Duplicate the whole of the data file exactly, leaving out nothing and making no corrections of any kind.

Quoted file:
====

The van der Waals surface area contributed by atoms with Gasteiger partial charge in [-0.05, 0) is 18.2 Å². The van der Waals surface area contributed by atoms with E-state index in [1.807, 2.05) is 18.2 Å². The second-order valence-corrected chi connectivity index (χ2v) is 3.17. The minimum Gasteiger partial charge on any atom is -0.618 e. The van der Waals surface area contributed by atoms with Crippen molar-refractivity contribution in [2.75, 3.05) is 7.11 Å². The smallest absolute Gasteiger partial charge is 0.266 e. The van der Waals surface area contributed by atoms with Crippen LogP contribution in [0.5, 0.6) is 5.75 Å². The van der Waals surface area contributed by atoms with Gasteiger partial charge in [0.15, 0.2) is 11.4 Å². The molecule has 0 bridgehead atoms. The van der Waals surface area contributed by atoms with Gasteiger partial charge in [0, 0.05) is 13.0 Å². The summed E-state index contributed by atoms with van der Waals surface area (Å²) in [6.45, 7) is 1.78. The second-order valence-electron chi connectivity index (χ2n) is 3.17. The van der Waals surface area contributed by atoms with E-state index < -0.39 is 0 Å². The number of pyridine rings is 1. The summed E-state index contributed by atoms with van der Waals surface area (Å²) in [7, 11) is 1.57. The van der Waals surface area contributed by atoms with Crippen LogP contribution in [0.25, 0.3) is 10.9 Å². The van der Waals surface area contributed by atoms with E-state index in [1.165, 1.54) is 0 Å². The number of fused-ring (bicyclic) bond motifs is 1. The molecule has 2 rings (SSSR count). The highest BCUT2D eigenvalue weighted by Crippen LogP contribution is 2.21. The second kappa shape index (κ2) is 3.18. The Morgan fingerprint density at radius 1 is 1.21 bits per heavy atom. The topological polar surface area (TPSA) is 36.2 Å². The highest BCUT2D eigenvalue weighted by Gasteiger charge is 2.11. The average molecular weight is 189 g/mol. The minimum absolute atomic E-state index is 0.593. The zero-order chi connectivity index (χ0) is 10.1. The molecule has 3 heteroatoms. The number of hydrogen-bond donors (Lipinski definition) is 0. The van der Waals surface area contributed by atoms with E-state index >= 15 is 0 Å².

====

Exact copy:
The van der Waals surface area contributed by atoms with Gasteiger partial charge in [-0.05, 0) is 18.2 Å². The van der Waals surface area contributed by atoms with E-state index in [1.807, 2.05) is 18.2 Å². The second-order valence-corrected chi connectivity index (χ2v) is 3.17. The minimum Gasteiger partial charge on any atom is -0.618 e. The van der Waals surface area contributed by atoms with Crippen molar-refractivity contribution in [2.75, 3.05) is 7.11 Å². The smallest absolute Gasteiger partial charge is 0.266 e. The van der Waals surface area contributed by atoms with Crippen LogP contribution in [0.5, 0.6) is 5.75 Å². The van der Waals surface area contributed by atoms with Gasteiger partial charge in [0.15, 0.2) is 11.4 Å². The molecule has 0 bridgehead atoms. The van der Waals surface area contributed by atoms with Gasteiger partial charge in [0, 0.05) is 13.0 Å². The summed E-state index contributed by atoms with van der Waals surface area (Å²) in [6.45, 7) is 1.78. The second-order valence-electron chi connectivity index (χ2n) is 3.17. The van der Waals surface area contributed by atoms with E-state index < -0.39 is 0 Å². The number of pyridine rings is 1. The summed E-state index contributed by atoms with van der Waals surface area (Å²) in [7, 11) is 1.57. The van der Waals surface area contributed by atoms with Crippen LogP contribution in [0.25, 0.3) is 10.9 Å². The van der Waals surface area contributed by atoms with E-state index in [1.165, 1.54) is 0 Å². The number of fused-ring (bicyclic) bond motifs is 1. The molecule has 2 rings (SSSR count). The highest BCUT2D eigenvalue weighted by Crippen LogP contribution is 2.21. The second kappa shape index (κ2) is 3.18. The Morgan fingerprint density at radius 1 is 1.21 bits per heavy atom. The topological polar surface area (TPSA) is 36.2 Å². The highest BCUT2D eigenvalue weighted by Gasteiger charge is 2.11. The average molecular weight is 189 g/mol. The minimum absolute atomic E-state index is 0.593. The zero-order chi connectivity index (χ0) is 10.1. The molecule has 3 heteroatoms. The number of hydrogen-bond donors (Lipinski definition) is 0. The van der Waals surface area contributed by atoms with E-state index >= 15 is 0 Å².